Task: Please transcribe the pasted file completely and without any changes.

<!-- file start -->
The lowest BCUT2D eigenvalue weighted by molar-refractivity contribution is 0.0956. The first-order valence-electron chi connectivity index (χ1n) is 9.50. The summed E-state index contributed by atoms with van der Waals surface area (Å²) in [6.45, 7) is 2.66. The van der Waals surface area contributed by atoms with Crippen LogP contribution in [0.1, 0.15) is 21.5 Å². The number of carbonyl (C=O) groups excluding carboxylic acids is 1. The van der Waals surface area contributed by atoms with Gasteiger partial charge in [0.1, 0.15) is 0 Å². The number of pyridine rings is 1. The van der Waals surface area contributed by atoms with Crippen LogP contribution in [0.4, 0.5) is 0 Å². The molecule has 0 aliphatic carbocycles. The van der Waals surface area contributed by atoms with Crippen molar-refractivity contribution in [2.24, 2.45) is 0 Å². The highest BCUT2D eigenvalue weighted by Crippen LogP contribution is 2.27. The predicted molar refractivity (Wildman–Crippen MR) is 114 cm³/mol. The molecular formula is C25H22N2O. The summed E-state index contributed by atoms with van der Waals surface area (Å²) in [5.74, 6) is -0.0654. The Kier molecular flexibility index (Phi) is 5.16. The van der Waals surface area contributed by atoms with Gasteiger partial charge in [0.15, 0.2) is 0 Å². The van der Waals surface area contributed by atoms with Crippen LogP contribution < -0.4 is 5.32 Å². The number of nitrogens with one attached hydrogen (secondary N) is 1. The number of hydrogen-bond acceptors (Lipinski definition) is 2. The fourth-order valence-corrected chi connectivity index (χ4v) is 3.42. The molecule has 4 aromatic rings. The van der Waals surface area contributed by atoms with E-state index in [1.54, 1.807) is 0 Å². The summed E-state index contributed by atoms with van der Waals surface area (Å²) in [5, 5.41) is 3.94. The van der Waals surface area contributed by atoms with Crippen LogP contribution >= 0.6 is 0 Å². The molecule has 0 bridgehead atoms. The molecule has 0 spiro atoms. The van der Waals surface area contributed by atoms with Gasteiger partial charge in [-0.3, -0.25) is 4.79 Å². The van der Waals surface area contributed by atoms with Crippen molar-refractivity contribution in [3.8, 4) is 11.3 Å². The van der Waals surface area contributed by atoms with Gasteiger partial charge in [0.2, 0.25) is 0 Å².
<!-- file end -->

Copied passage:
The lowest BCUT2D eigenvalue weighted by molar-refractivity contribution is 0.0956. The first-order valence-electron chi connectivity index (χ1n) is 9.50. The summed E-state index contributed by atoms with van der Waals surface area (Å²) in [6.45, 7) is 2.66. The van der Waals surface area contributed by atoms with Crippen LogP contribution in [0.1, 0.15) is 21.5 Å². The number of carbonyl (C=O) groups excluding carboxylic acids is 1. The van der Waals surface area contributed by atoms with Gasteiger partial charge in [0.1, 0.15) is 0 Å². The number of pyridine rings is 1. The van der Waals surface area contributed by atoms with Crippen LogP contribution in [0.4, 0.5) is 0 Å². The molecule has 0 aliphatic carbocycles. The van der Waals surface area contributed by atoms with Crippen molar-refractivity contribution in [2.24, 2.45) is 0 Å². The highest BCUT2D eigenvalue weighted by Crippen LogP contribution is 2.27. The predicted molar refractivity (Wildman–Crippen MR) is 114 cm³/mol. The molecular formula is C25H22N2O. The summed E-state index contributed by atoms with van der Waals surface area (Å²) in [5.74, 6) is -0.0654. The Kier molecular flexibility index (Phi) is 5.16. The van der Waals surface area contributed by atoms with Gasteiger partial charge in [0.15, 0.2) is 0 Å². The van der Waals surface area contributed by atoms with Crippen LogP contribution < -0.4 is 5.32 Å². The number of nitrogens with one attached hydrogen (secondary N) is 1. The number of hydrogen-bond acceptors (Lipinski definition) is 2. The fourth-order valence-corrected chi connectivity index (χ4v) is 3.42. The molecule has 4 aromatic rings. The van der Waals surface area contributed by atoms with E-state index in [1.54, 1.807) is 0 Å². The summed E-state index contributed by atoms with van der Waals surface area (Å²) in [5, 5.41) is 3.94. The van der Waals surface area contributed by atoms with Crippen LogP contribution >= 0.6 is 0 Å². The molecule has 0 bridgehead atoms. The molecule has 0 spiro atoms. The van der Waals surface area contributed by atoms with Gasteiger partial charge in [-0.3, -0.25) is 4.79 Å². The van der Waals surface area contributed by atoms with Crippen molar-refractivity contribution in [3.8, 4) is 11.3 Å². The van der Waals surface area contributed by atoms with Gasteiger partial charge in [0.2, 0.25) is 0 Å².